Do you really think $1.25 million is needed to make your film, with all the technology that's available?

I'd be a fool to post a number on Kickstarter and that be not enough to make a film. We're going to do it for that amount.

I see Steven Soderbergh donated $10,000.

Yeah and I was really surprised by that. What people don't realize is that he's retiring from feature filmmaking. He's just going to do cable television. Most recently he did that Liberace film Behind the Candelabra with Matt Damon and Michael Douglas. No studio is going to do a film with Matt Damon humping on Michael Douglas. My wife and I we were trying to think, what two black actors have done that? (laughs) We couldn't come up with anybody, not of the level of Matt Damon and Michael Douglas. (laughs) So, Steven is stepping back from Hollywood. But it was really symbolic I feel, and a gesture.

(A few days after our interview, Steven Soderbergh explained why he was backing Lee, crediting his unique point of view for helping him find his own voice and success).

What do you think is the value of bringing in the Kickstarter community to your project?

This is something the co-founders have told me, Yancey Strickler and Perry Chen, that people of color haven't gotten around to Kickstarter yet, so I think I'm bringing a whole different audience, a whole different customer who's never even pledged to a Kickstarter before, so that's why I think the argument that I'm hurting young filmmakers is not true because a lot of people who have pledged for me didn't even know about Kickstarter before.

How do you plan on giving back to the community of independent filmmakers out there, other than teaching as you do at NYU? Do you have any tips for them?

Watch movies. Learn your craft.

And what movies do you think helped define your voice?

Breathless, Rashomon, Ace in the Hole, A Face in the Crowd, The Battle of Algiers, Night of the Hunter, On the Waterfront, Chinatown, Cooly High, Sweet Sweet Back.

(Lee later posted his Essential List of Films for Filmmakers on his Kickstarter page).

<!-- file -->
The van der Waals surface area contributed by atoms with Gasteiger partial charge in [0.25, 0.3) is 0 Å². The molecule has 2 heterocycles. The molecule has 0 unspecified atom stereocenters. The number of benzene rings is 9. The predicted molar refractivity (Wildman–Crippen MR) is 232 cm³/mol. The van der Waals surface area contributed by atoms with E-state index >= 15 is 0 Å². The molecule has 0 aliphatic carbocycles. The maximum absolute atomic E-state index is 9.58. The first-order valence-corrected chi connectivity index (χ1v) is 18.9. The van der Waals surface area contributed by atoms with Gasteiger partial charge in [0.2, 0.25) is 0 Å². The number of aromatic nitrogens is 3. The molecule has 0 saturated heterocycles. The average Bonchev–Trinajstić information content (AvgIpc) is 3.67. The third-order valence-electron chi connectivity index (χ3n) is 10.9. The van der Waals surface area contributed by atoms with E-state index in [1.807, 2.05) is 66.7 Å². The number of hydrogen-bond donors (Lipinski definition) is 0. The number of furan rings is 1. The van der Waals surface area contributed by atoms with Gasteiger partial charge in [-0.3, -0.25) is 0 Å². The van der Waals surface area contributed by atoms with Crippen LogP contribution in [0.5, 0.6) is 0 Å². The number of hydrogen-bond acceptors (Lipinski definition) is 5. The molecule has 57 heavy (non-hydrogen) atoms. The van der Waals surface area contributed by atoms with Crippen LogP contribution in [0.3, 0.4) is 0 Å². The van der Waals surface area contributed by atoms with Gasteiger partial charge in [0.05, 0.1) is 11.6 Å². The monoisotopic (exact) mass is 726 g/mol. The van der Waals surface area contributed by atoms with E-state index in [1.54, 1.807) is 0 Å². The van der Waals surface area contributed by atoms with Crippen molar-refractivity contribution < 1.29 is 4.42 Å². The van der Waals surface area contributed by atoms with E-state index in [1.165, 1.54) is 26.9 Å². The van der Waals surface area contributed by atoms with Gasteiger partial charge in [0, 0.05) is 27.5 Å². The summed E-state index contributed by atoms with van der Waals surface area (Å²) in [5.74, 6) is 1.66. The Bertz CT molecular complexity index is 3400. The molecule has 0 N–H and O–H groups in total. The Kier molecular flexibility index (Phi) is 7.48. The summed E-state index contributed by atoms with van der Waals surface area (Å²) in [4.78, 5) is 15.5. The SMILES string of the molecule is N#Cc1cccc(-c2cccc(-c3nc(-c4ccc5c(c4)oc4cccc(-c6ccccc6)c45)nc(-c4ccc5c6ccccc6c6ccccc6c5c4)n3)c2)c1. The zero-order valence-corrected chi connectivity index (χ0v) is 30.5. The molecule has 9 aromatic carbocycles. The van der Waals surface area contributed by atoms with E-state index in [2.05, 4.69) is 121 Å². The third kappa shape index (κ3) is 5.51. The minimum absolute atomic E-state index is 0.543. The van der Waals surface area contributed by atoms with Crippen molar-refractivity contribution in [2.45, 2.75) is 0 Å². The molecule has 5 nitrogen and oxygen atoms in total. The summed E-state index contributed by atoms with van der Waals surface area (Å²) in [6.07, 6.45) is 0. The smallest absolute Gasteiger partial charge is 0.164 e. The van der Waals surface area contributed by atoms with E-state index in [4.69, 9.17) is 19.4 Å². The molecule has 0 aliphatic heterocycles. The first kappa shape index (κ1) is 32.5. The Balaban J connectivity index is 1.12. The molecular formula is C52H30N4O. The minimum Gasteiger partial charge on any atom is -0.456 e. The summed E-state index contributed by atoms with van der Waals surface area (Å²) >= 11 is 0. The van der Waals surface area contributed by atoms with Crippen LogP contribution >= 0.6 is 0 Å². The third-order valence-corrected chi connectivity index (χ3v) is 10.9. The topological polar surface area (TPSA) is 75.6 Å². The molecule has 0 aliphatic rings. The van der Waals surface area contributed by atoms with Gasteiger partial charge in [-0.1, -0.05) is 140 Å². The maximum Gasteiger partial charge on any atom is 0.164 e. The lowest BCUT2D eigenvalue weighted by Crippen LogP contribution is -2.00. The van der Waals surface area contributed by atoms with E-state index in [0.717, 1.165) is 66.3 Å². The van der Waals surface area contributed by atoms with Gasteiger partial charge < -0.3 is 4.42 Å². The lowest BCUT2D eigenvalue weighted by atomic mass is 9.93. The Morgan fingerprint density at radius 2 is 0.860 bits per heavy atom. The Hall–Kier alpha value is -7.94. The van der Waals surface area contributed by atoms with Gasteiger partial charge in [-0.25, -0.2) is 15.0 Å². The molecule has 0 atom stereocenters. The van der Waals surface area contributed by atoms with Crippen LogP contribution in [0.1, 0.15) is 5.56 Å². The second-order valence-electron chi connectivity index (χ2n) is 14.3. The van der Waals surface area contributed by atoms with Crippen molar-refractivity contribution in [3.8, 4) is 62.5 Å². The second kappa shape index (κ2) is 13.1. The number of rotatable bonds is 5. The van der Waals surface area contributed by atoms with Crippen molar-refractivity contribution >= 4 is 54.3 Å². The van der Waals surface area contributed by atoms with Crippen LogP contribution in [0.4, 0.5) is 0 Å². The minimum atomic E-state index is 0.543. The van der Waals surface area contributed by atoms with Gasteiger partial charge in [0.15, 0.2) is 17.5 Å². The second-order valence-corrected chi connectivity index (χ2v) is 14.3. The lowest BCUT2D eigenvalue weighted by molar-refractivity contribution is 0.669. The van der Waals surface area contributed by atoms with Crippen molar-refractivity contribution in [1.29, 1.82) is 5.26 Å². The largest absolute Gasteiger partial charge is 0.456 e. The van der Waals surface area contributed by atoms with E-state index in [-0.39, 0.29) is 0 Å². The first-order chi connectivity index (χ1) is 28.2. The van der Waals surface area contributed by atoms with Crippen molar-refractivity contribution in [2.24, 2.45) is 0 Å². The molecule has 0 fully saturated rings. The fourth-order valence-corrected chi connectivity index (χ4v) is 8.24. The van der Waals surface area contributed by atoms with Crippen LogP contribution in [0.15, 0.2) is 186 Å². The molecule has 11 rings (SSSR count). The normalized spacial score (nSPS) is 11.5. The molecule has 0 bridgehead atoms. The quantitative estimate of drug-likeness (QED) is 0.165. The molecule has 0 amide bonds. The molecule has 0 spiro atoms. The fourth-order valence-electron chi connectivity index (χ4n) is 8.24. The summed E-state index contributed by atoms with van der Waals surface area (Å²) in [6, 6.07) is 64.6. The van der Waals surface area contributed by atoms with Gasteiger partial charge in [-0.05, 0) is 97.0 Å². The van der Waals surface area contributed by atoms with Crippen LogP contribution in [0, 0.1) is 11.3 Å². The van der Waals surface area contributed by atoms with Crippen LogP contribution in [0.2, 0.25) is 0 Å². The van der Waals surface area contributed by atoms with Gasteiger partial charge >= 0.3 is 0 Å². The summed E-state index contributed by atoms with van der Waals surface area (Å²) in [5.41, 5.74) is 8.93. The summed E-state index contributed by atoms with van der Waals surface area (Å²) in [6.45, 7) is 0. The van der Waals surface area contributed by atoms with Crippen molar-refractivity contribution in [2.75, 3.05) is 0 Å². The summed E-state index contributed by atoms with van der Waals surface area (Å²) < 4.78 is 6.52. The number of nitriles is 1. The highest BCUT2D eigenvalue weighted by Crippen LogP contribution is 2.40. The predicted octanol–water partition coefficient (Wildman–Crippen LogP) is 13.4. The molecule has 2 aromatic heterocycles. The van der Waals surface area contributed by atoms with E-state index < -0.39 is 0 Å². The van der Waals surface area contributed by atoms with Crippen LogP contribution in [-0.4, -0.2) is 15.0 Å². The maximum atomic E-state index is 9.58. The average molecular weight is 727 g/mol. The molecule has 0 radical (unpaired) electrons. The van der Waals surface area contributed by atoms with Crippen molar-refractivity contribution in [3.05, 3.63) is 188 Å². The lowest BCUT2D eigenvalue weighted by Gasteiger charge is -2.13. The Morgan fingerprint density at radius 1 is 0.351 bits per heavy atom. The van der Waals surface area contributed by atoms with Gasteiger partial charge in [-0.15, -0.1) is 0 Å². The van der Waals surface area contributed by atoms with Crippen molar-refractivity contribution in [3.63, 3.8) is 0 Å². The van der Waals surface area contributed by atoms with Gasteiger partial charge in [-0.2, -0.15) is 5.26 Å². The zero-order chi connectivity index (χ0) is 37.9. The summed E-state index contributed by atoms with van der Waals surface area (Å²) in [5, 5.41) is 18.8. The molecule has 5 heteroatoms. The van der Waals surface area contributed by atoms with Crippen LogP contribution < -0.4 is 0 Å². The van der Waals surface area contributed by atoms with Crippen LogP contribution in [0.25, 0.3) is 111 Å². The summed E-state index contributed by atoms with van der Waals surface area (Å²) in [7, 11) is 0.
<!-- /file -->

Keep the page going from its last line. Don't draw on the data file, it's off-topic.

Do you think your experience at NYU helped you become a better filmmaker?

No doubt. That's how I met the great Ernest Dickerson. It's where I had class with Ang Li. I am where I am today because of NYU. It's a large part of it.

Are your students involved in your campaign and are any of them funding you?

They're very supportive, but I can't ask them to do that. I'm not soliciting my students. If they want to do it, they do it on their own.

Are there plans to announce what this film is about once you get funding?

We'll see. Everything's fluid.

And there's no one tied to the project?

Young great black talent.

People we haven't heard of?

Yup. The same way no one heard of Rosie Perez or Martin Lawrence before Do the Right Thing. Same way no one heard of Halle Berry before Jungle Fever.

Is 40 Acres and a Mule going to be funding films this way in the future?

We'll see. We haven't done this before. I'm not celebrating till we're funded.

Although Rob Thomas met his $2 million goal within 11 hours after backing only seven projects and Zach Braff was overfunded with $2 million within four days after backing 13 projects, Lee ended up getting funded within a few days after backing up 11 projects. Glad he showed love to other Kickstarter campaigns, just like he has done to his roots in New York. I thought we'd have to end up betting on the mule, but it turns out he's on his way.